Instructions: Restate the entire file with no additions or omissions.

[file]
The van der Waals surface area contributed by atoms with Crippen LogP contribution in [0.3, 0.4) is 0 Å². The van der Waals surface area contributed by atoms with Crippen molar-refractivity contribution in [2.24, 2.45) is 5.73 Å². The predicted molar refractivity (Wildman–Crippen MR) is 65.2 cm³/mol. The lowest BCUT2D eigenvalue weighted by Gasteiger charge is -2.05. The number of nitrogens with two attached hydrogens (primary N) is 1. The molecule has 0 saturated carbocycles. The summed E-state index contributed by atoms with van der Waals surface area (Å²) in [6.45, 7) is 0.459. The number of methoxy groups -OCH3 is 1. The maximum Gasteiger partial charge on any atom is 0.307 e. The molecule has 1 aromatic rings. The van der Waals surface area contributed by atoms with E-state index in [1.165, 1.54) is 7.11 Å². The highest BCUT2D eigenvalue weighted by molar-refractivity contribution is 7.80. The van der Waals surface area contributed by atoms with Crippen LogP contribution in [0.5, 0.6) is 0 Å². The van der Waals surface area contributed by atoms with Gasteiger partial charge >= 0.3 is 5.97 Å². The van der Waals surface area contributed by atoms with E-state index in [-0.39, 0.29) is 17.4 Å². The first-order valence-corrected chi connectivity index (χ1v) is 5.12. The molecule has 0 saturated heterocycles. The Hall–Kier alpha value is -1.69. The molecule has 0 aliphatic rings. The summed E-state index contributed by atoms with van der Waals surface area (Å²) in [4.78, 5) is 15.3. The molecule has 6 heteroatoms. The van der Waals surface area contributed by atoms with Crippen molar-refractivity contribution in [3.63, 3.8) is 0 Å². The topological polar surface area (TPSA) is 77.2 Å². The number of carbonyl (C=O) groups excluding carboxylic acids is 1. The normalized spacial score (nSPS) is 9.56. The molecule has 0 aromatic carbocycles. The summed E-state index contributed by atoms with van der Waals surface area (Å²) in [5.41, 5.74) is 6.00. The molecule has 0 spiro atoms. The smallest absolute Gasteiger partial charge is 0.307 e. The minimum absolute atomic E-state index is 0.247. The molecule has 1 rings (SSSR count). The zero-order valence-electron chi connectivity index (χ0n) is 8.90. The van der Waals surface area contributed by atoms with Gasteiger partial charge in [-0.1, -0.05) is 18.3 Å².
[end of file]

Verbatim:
The van der Waals surface area contributed by atoms with Crippen LogP contribution in [0.3, 0.4) is 0 Å². The van der Waals surface area contributed by atoms with Crippen molar-refractivity contribution in [2.24, 2.45) is 5.73 Å². The predicted molar refractivity (Wildman–Crippen MR) is 65.2 cm³/mol. The lowest BCUT2D eigenvalue weighted by Gasteiger charge is -2.05. The number of nitrogens with two attached hydrogens (primary N) is 1. The molecule has 0 saturated carbocycles. The summed E-state index contributed by atoms with van der Waals surface area (Å²) in [6.45, 7) is 0.459. The number of methoxy groups -OCH3 is 1. The maximum Gasteiger partial charge on any atom is 0.307 e. The molecule has 1 aromatic rings. The van der Waals surface area contributed by atoms with E-state index in [1.165, 1.54) is 7.11 Å². The highest BCUT2D eigenvalue weighted by molar-refractivity contribution is 7.80. The van der Waals surface area contributed by atoms with Crippen LogP contribution in [0.5, 0.6) is 0 Å². The van der Waals surface area contributed by atoms with Gasteiger partial charge >= 0.3 is 5.97 Å². The van der Waals surface area contributed by atoms with E-state index in [-0.39, 0.29) is 17.4 Å². The first-order valence-corrected chi connectivity index (χ1v) is 5.12. The molecule has 0 saturated heterocycles. The Hall–Kier alpha value is -1.69. The molecule has 0 aliphatic rings. The summed E-state index contributed by atoms with van der Waals surface area (Å²) in [4.78, 5) is 15.3. The molecule has 6 heteroatoms. The van der Waals surface area contributed by atoms with Crippen molar-refractivity contribution in [3.63, 3.8) is 0 Å². The topological polar surface area (TPSA) is 77.2 Å². The number of carbonyl (C=O) groups excluding carboxylic acids is 1. The normalized spacial score (nSPS) is 9.56. The molecule has 0 aromatic carbocycles. The summed E-state index contributed by atoms with van der Waals surface area (Å²) in [5.41, 5.74) is 6.00. The molecule has 0 spiro atoms. The smallest absolute Gasteiger partial charge is 0.307 e. The minimum absolute atomic E-state index is 0.247. The molecule has 1 rings (SSSR count). The zero-order valence-electron chi connectivity index (χ0n) is 8.90. The van der Waals surface area contributed by atoms with Gasteiger partial charge in [-0.1, -0.05) is 18.3 Å².